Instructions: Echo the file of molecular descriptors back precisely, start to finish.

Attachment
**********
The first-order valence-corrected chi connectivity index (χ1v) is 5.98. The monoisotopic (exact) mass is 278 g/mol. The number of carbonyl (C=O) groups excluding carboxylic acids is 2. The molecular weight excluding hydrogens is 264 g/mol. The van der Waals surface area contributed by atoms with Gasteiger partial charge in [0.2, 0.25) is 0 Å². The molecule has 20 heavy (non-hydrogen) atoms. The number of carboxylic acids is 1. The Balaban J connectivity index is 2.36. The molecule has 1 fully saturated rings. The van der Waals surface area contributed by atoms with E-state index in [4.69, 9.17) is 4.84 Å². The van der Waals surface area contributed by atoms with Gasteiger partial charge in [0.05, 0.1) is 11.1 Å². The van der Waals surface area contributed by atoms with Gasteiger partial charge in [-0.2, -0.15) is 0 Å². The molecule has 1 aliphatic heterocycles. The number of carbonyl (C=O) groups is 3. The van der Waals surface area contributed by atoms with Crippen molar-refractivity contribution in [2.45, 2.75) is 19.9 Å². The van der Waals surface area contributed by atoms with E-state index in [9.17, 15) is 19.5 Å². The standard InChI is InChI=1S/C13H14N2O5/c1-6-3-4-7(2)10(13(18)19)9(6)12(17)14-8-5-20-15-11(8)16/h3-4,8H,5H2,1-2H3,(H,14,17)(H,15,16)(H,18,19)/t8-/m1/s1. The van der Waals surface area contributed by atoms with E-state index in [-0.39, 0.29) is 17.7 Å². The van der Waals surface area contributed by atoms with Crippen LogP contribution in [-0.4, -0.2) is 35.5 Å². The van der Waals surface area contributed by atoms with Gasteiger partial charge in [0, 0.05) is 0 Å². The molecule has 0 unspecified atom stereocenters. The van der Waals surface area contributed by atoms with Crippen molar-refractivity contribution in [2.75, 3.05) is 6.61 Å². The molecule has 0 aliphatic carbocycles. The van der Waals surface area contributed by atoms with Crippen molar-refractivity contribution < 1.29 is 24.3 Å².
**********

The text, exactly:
The first-order valence-corrected chi connectivity index (χ1v) is 5.98. The monoisotopic (exact) mass is 278 g/mol. The number of carbonyl (C=O) groups excluding carboxylic acids is 2. The molecular weight excluding hydrogens is 264 g/mol. The van der Waals surface area contributed by atoms with Gasteiger partial charge in [0.2, 0.25) is 0 Å². The molecule has 20 heavy (non-hydrogen) atoms. The number of carboxylic acids is 1. The Balaban J connectivity index is 2.36. The molecule has 1 fully saturated rings. The van der Waals surface area contributed by atoms with E-state index in [4.69, 9.17) is 4.84 Å². The van der Waals surface area contributed by atoms with Gasteiger partial charge in [0.05, 0.1) is 11.1 Å². The van der Waals surface area contributed by atoms with Gasteiger partial charge in [-0.2, -0.15) is 0 Å². The molecule has 1 aliphatic heterocycles. The number of carbonyl (C=O) groups is 3. The van der Waals surface area contributed by atoms with Crippen molar-refractivity contribution in [2.45, 2.75) is 19.9 Å². The van der Waals surface area contributed by atoms with E-state index in [9.17, 15) is 19.5 Å². The standard InChI is InChI=1S/C13H14N2O5/c1-6-3-4-7(2)10(13(18)19)9(6)12(17)14-8-5-20-15-11(8)16/h3-4,8H,5H2,1-2H3,(H,14,17)(H,15,16)(H,18,19)/t8-/m1/s1. The van der Waals surface area contributed by atoms with E-state index in [-0.39, 0.29) is 17.7 Å². The van der Waals surface area contributed by atoms with Crippen LogP contribution in [-0.4, -0.2) is 35.5 Å². The van der Waals surface area contributed by atoms with Gasteiger partial charge in [0, 0.05) is 0 Å². The molecule has 0 unspecified atom stereocenters. The van der Waals surface area contributed by atoms with Crippen molar-refractivity contribution in [2.75, 3.05) is 6.61 Å². The molecule has 0 aliphatic carbocycles. The van der Waals surface area contributed by atoms with Crippen molar-refractivity contribution < 1.29 is 24.3 Å².